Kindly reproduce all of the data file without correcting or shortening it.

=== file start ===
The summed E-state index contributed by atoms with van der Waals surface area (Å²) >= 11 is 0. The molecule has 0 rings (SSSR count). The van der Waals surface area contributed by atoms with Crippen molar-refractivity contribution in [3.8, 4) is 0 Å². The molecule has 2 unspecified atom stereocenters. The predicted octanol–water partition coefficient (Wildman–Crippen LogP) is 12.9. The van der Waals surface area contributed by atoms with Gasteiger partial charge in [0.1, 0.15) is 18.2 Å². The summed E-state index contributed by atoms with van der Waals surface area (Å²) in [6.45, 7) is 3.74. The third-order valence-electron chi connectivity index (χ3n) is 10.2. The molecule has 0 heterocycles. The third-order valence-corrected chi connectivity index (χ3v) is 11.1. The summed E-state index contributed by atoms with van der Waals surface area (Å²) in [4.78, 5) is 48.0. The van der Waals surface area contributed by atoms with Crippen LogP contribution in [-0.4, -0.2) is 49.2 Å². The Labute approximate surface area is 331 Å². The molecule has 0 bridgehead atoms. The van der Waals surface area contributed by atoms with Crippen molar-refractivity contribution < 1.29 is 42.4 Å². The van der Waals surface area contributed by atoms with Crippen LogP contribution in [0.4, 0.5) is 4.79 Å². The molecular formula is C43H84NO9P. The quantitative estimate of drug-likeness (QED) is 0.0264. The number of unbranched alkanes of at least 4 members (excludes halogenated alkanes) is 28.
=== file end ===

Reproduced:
The summed E-state index contributed by atoms with van der Waals surface area (Å²) >= 11 is 0. The molecule has 0 rings (SSSR count). The van der Waals surface area contributed by atoms with Crippen molar-refractivity contribution in [3.8, 4) is 0 Å². The molecule has 2 unspecified atom stereocenters. The predicted octanol–water partition coefficient (Wildman–Crippen LogP) is 12.9. The van der Waals surface area contributed by atoms with Gasteiger partial charge in [0.1, 0.15) is 18.2 Å². The summed E-state index contributed by atoms with van der Waals surface area (Å²) in [6.45, 7) is 3.74. The third-order valence-electron chi connectivity index (χ3n) is 10.2. The molecule has 0 heterocycles. The third-order valence-corrected chi connectivity index (χ3v) is 11.1. The summed E-state index contributed by atoms with van der Waals surface area (Å²) in [4.78, 5) is 48.0. The van der Waals surface area contributed by atoms with Crippen LogP contribution in [-0.4, -0.2) is 49.2 Å². The Labute approximate surface area is 331 Å². The molecule has 0 bridgehead atoms. The van der Waals surface area contributed by atoms with Crippen molar-refractivity contribution < 1.29 is 42.4 Å². The van der Waals surface area contributed by atoms with Crippen LogP contribution in [0.4, 0.5) is 4.79 Å². The molecular formula is C43H84NO9P. The quantitative estimate of drug-likeness (QED) is 0.0264. The number of unbranched alkanes of at least 4 members (excludes halogenated alkanes) is 28.